Western Or English? - The Horse Forum
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post #1 of 20 Old 11-08-2015, 04:42 PM Thread Starter
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Exclamation Western Or English?

What in your opinion is the best way to ride? Western or English? Why?
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post #2 of 20 Old 11-08-2015, 04:44 PM
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There is no 'best' way to ride. They're both equally difficult and rewarding. It's merely a matter of personal preference, and what you plan to do with your riding.

You want the truth? You can't HANDLE the truth!
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post #3 of 20 Old 11-08-2015, 04:46 PM Thread Starter
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I was asking your opinion on what and why you like to ride the way you do.
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post #4 of 20 Old 11-08-2015, 04:48 PM
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I ride both Western and English. I'm more comfortable with Western at this point because that's what I grew up with, but I like them both equally. They both have their own unique challenges, and fun that comes with them.

I do not believe one of them is "best".
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post #5 of 20 Old 11-08-2015, 04:50 PM Thread Starter
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By "best" I mean your favorite way to ride.
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post #6 of 20 Old 11-08-2015, 04:50 PM Thread Starter
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Thank you all for taking the time to read and answer my post!
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post #7 of 20 Old 11-08-2015, 04:55 PM
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Nope, you asked what the 'best' way to ride is, and I answered that. There isn't any such thing.

I learned English first, and prefer it. Doesn't mean I think the English disciplines are better than the Western disciplines.

As I stated, it's merely a matter of personal preference and nothing more. The old adage, 'we learn best what we learn first' is generally true, but that doesn't mean you can't switch disciplines if you have your heart set on a particular one.

I used to show saddleseat and English pleasure, but switched over to exclusively trail riding. Didn't switch to a Western saddle though, as I prefer English tack and am most comfortable in it.
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post #8 of 20 Old 11-08-2015, 05:10 PM
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Both are great, there is no best..

I was raised riding English, then learned Western, then went back to English, now back to Western.

I love riding Western, and I had a bad fall from an English saddle, means that I am only comfortable riding Western, but may try English again next year.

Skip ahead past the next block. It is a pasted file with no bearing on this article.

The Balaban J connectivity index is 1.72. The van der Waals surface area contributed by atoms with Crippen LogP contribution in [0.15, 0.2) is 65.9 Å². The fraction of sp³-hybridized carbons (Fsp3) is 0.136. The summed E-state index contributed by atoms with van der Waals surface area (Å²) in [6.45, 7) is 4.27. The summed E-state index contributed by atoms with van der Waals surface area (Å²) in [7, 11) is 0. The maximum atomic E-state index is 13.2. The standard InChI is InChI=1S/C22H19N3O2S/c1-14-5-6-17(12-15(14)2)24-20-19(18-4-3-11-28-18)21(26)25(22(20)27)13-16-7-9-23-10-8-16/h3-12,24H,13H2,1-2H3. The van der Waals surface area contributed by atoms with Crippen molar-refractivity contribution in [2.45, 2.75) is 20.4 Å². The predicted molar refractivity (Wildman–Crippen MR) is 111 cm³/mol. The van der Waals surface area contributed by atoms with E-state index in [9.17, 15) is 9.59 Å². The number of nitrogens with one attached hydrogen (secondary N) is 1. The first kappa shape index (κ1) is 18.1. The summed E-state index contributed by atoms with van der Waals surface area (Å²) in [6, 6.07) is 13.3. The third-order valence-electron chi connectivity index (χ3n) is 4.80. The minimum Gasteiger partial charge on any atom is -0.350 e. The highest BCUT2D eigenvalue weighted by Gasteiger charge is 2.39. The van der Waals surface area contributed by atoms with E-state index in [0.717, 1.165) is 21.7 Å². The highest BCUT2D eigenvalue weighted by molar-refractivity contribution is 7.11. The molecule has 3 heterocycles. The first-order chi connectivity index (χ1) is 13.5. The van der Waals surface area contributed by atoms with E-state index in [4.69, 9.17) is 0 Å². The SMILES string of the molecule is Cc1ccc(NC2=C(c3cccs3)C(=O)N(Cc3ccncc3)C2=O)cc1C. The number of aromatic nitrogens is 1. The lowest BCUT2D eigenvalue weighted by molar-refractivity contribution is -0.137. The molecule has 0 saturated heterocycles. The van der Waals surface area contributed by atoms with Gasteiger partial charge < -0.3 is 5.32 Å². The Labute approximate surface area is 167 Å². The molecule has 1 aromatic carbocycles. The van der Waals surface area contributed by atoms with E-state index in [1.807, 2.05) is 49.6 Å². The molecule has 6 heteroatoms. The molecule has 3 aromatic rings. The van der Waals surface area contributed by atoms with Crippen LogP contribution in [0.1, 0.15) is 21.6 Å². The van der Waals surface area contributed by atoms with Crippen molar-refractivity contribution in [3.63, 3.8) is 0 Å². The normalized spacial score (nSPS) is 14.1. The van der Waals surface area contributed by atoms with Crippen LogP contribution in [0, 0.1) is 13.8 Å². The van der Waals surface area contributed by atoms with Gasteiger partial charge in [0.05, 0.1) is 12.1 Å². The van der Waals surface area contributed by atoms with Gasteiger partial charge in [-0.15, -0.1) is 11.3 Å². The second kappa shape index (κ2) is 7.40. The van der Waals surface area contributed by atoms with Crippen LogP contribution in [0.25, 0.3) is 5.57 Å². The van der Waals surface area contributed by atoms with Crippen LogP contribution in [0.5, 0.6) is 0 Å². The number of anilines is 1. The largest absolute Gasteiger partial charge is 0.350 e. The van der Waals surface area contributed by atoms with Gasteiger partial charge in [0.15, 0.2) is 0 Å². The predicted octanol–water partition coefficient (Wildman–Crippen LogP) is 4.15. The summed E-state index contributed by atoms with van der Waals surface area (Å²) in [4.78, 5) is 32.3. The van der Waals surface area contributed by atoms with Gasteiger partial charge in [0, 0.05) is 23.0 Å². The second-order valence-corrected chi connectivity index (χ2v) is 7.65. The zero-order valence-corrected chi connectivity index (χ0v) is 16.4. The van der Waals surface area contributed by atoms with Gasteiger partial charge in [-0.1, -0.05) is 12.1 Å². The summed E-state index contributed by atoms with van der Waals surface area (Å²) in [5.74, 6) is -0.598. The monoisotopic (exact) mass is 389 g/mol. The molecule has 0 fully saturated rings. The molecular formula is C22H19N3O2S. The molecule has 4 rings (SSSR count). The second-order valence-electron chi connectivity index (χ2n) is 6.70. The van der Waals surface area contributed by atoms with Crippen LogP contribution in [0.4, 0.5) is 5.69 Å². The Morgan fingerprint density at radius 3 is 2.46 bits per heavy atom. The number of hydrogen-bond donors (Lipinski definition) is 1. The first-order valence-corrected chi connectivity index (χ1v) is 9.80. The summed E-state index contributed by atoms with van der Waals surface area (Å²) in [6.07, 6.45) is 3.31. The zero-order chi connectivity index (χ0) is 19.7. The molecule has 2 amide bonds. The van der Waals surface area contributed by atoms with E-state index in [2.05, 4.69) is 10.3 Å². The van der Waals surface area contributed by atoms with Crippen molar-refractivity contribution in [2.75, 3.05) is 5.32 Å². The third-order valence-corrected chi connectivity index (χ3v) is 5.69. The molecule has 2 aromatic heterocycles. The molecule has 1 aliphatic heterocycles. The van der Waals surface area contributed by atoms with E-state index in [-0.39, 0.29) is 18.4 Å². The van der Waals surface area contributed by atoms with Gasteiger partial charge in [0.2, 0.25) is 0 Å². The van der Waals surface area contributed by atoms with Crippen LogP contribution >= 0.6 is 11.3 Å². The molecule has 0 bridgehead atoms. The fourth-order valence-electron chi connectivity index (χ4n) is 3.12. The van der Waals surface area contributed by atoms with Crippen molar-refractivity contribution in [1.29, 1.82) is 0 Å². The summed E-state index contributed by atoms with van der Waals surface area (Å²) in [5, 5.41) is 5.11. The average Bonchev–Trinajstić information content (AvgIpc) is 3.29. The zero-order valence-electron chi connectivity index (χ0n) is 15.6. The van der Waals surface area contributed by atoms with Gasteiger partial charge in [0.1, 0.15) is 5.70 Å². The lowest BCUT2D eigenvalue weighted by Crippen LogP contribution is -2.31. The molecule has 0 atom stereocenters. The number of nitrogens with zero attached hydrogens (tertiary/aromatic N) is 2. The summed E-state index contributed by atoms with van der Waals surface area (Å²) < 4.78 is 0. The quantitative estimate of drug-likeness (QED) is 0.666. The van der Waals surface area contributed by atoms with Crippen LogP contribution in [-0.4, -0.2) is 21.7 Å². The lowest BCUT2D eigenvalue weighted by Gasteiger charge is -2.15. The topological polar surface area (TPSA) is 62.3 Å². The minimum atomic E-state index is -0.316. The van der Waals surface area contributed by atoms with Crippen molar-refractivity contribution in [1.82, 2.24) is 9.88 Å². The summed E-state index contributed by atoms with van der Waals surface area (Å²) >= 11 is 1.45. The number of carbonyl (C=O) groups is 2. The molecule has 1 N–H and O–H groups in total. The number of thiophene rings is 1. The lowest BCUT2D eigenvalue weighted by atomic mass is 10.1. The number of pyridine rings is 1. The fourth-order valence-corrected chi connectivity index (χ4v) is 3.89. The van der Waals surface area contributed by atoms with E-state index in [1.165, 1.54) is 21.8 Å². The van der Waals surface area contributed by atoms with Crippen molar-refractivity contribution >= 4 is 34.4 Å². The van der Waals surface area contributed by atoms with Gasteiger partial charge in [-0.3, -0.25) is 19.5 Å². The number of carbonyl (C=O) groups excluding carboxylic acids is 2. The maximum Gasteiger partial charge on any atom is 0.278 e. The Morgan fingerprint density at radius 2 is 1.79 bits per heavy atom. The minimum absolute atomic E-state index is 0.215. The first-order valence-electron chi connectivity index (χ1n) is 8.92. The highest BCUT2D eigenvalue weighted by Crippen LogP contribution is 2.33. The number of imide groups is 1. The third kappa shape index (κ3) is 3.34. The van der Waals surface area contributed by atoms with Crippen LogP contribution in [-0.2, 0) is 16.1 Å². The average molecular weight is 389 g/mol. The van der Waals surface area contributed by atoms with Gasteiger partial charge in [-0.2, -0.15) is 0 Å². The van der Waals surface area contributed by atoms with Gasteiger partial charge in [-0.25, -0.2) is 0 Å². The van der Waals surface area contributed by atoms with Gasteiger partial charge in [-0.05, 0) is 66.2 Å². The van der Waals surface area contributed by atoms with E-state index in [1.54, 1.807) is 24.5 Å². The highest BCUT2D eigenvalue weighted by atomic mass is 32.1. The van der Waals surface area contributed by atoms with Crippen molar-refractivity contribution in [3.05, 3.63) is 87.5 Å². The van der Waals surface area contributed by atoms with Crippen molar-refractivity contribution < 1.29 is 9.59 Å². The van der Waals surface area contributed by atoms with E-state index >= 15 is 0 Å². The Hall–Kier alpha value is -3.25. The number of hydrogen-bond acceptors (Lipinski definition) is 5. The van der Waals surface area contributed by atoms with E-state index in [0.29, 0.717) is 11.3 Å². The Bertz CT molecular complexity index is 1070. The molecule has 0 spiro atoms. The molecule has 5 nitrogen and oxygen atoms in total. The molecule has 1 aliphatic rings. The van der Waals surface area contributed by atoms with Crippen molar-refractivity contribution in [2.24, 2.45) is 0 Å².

The only time I really really want to go back to English is when I am carrying my Western saddle anywhere, that thing is HEAVY..

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post #9 of 20 Old 11-08-2015, 05:29 PM
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If you are trying to figure out which is best when you come to the point of taking lessons, I would suggest finding a good teacher with calm and well trained school horses and go with whatever they do best to get you started. I personally think starting western for the very nervous rider is a good plan only because the saddle is a bit more secure. A bit more aggressive beginner could easily be happy starting English. It's what you are most comfortable with.
I would spend as much time as you can around horses since you are nervous around them (according to a former post about being afraid they will bite) just to get comfortable before riding. Watch other students take lessons if you can. Learn to groom. I don't know what part of the country is home for you but maybe you could help out at a local stable in exchange for some horse-handling instruction. Never hurts to check into it.

I enjoy both English and western but English is my favorite. Less leather between me and my horse.
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post #10 of 20 Old 11-08-2015, 05:37 PM
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My favorite saddle to ride is English, specifically Dressage. However, I am a hunt seat rider so I use an All Purpose English saddle. I rode Western for 8 years before I tried English. I have trail ridden (very steep mountains) in an Australian saddle and find them more comfortable to me than Western, probably because they have more adjustment for stirrup length and have a softer seat (like English saddles do) among other differences.

Western and Australian saddles are heavy, I am short and have difficulty lifting up a lot of weight higher than my shoulder.

There is not a best way to ride, only what one prefers. And you have to try all the different disciplines before you will find your favorite.

There are several styles within each discipline so it isn't really as easy as choosing "Western" or "English".

Basic seat and horsemanship is very similar no matter what the discipline.
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